WARSAW, Poland -- On the 50th anniversary of the Warsaw ghetto uprising against Nazism, world leaders cannot help but see the parallel between Hitler's juggernaut and the bloodshed in the Balkans.
Ethnic cleansing, concentration camps, the torture of innocents are being met with indecision and even indifference from many nations whose representatives will be in Warsaw to mark the 50th anniversary of the start of the Warsaw ghetto uprising.
On April 19, 1943, several thousand poorly armed Jews whose numbers had been decimated by deportations to death camps, decided to resist the Nazi might. For 28 days they held out. Afterward, some escaped through the city's sewers, but 10,000 were killed and the ghetto was reduced to rubble.
Marek Edelman, a retired cardiologist and activist in Poland's Solidarity labor movement, is one of the survivors. A deputy commander during the uprising, Edelman said the anniversary is of particular significance for the world because of the war in Bosnia.
'If this anniversary has any sense, it must be a sense of the future,' he said in a recent telephone interview from his home in the city of Lodz, 90 miles southwest of Warsaw. 'It must show that genocide is still going on.'
Edelman said it is not difficult to compare the cruelties committed in Bosnia to those of Hitler, who targeted Slavs as well as Jews. 'What is happening in Bosnia is exactly the same thing (that happened during World War II),' he said.
Another grim parallel is the indifference of the world, and particularly of Europe, to both slaughters, Edelman said. 'It is confirmation that Nazism and the Holocaust were not a lesson for the world,' he said. 'We have had genocide in Biafra and Cambodia, and now we have genocide in Bosnia.'
Jewish scholars who attended an international conference on the Holocaust and the ghetto uprising in Warsaw last month described how Jewish and Polish intelligence reports on the Nazi atrocities sent to Western leaders during the war were met with disbelief, and ultimately were ignored.
In London, Poland's government in exile urged the West to act, but in vain. A Jewish member of the London government, Szmul Zygielbojm, said in a letter to Polish President Wladyslaw Raczkiewicz, that Poland's pre-war Jewish population of 3.5 million had been reduced to 300,000 by 1943.
'I want to protest in the strongest possible way -- by my death -- the indifference with which the world is watching the annihilation of Jews,' he wrote before committing suicide.
Another scholar from the Jewish Institute in Warsaw, Pawel Szapiro, said the Jewish fighters received scant aid from the Polish underground army in Warsaw -- probably on orders from the government-in-exile. He explained this reluctance saying the Poles already were planning their own uprising aimed at liberating Warsaw ahead of the advancing Red Army in 1944.
Edelman, however, confirmed that the Polish AK, as underground army was known, delivered 50 guns and 50 grenades to the Jewish fighters. 'It was one-fourth of our arsenal,' he said. 'The rest of the weapons were bought from Germans for high prices.'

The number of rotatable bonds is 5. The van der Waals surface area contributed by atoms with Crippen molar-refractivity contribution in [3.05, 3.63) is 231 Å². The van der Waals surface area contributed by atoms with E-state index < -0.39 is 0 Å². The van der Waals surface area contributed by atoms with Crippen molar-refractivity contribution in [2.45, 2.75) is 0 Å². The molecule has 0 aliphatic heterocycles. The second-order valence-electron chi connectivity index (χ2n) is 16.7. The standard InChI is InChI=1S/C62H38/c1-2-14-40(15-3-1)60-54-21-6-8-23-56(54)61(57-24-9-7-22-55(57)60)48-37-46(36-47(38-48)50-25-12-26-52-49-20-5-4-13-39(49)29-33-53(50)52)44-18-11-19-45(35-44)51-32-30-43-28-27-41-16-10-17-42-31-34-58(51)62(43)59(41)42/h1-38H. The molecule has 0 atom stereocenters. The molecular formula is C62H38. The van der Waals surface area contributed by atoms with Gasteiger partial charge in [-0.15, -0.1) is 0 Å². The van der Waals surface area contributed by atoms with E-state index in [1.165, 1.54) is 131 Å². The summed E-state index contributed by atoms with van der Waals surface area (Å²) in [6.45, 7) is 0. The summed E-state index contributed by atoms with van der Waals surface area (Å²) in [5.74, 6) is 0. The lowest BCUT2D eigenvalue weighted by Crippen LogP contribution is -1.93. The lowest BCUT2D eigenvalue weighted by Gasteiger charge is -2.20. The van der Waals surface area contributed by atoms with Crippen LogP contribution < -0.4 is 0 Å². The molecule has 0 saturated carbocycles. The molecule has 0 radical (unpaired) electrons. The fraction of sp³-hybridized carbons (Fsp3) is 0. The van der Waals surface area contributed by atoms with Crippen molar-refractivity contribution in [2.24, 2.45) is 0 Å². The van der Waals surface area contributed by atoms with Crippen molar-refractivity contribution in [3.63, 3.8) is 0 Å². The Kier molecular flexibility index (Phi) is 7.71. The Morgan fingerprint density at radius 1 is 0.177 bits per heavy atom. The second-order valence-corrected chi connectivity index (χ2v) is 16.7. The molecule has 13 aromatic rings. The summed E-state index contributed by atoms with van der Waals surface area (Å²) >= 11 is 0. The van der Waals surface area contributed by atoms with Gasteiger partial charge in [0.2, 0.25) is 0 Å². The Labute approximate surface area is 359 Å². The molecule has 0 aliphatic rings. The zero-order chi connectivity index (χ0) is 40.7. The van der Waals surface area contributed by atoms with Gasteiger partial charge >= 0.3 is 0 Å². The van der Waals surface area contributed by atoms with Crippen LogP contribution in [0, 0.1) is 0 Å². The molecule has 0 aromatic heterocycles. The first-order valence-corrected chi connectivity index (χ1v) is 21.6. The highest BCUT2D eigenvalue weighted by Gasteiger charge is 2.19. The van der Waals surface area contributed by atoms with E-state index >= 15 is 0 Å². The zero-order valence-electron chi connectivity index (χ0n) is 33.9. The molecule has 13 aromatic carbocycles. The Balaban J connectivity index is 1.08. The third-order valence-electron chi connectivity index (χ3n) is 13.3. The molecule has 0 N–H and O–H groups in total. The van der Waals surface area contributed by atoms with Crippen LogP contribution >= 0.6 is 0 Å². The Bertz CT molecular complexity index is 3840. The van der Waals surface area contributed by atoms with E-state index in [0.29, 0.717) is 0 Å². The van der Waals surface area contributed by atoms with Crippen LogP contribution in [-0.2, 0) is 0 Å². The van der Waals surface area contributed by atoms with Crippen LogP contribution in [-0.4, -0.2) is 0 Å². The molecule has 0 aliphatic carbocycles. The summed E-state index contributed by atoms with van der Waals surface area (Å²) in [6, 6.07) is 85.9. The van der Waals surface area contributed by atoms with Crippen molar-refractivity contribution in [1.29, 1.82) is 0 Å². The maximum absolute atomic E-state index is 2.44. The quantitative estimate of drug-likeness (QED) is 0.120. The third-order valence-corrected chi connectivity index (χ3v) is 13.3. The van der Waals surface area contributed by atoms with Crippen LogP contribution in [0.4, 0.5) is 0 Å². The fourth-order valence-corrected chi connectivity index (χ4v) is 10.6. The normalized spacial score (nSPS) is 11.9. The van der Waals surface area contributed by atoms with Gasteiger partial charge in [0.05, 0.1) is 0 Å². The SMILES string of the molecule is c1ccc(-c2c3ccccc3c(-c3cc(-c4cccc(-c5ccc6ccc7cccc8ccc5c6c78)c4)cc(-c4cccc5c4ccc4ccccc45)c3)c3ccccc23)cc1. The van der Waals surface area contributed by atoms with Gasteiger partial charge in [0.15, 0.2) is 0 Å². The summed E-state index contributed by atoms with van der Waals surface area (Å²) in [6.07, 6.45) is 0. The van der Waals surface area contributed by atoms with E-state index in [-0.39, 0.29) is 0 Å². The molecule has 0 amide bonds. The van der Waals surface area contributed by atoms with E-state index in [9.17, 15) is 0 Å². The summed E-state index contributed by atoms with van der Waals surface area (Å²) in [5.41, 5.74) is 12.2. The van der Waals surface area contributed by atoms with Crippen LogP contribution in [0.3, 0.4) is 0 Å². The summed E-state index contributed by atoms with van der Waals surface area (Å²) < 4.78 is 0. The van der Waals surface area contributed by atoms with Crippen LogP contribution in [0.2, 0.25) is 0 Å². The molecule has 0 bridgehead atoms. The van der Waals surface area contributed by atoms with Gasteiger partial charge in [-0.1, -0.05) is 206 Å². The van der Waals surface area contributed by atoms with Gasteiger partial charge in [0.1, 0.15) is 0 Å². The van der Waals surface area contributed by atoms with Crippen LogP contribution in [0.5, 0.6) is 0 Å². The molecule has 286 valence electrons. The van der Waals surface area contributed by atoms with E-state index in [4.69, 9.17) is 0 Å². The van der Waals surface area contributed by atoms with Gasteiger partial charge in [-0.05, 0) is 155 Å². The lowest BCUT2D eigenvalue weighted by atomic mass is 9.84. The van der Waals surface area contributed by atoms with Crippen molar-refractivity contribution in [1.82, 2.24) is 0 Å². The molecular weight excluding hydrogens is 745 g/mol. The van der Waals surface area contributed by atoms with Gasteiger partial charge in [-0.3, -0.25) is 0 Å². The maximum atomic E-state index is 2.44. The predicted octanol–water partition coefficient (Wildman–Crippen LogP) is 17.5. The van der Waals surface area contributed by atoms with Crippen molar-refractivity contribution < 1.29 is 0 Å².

The conference also considered Jews who cooperated with the Germans: the Judenrat, or Jewish Council, which made decisions affecting ghetto residents, and the Jewish guards who disciplined them by force.
Marian Fuchs, a Polish scholar and concentration camp survivor, gave some justification for the collaboration. 'The Judenrat, cooperating and working for the Germans, thought that in this way they would be able to survive the war,' he said.
The leader of the Judenrat, Adam Czerniakow, committed suicide on the eve of the uprising when he learned that the Germans planned to go ahead with the liquidation of the ghetto.
The beginning of the end came when the notorious German police chief of Warsaw, Jurgen Stroop, took command of the German troops that had been unable to stop the fighting. On April 19 this force entered the ghetto once more, and once more met with fierce resistance.
Stroop promised Hitler that the uprising would be quelled by April 26,but the Jews fought with such determination that the German target date was pushed back to May 8.
On that day, the Germans uncovered the Jewish headquarters bunker containing some 200 fighters led by Mordechaj Anielewicz. Most refused to surrender and, with their commander, committed mass suicide.
The uprising was finally crushed on May 16, when the Germans blew up the Tomacka Synagogue, the largest in Warsaw. Demolition crews later entered the ghetto and leveled it with flamethrowers and dynamite.
A pamphlet published by the Polish-Jewish Council, which was formed at the initiative of President Lech Walesa, said Poles could have done more to help their Jewish neighbors, even though this was the only country in Europe where such action was punishable by execution on the spot.
The publication noted there was a French concentration camp for Jews in Drancy, that Latvian and Ukrainian troops helped Germans quell the uprising, and that Slovakian authorities were paid by the Nazis for every deported Jew, but it emphasized, 'The fact that others behaved worse (than the Poles) does not mean we could not have done more.'
Edelman said that in five decades, little seems to have changed with human sensitivity to the suffering of others. 'There is indifference (to Bosnia) as there was previously to the ghetto,' said the survivor of the Warsaw uprising. 'Nationalism and chauvinism still exist -- and that is Hitler's victory from his grave.'NEWLN: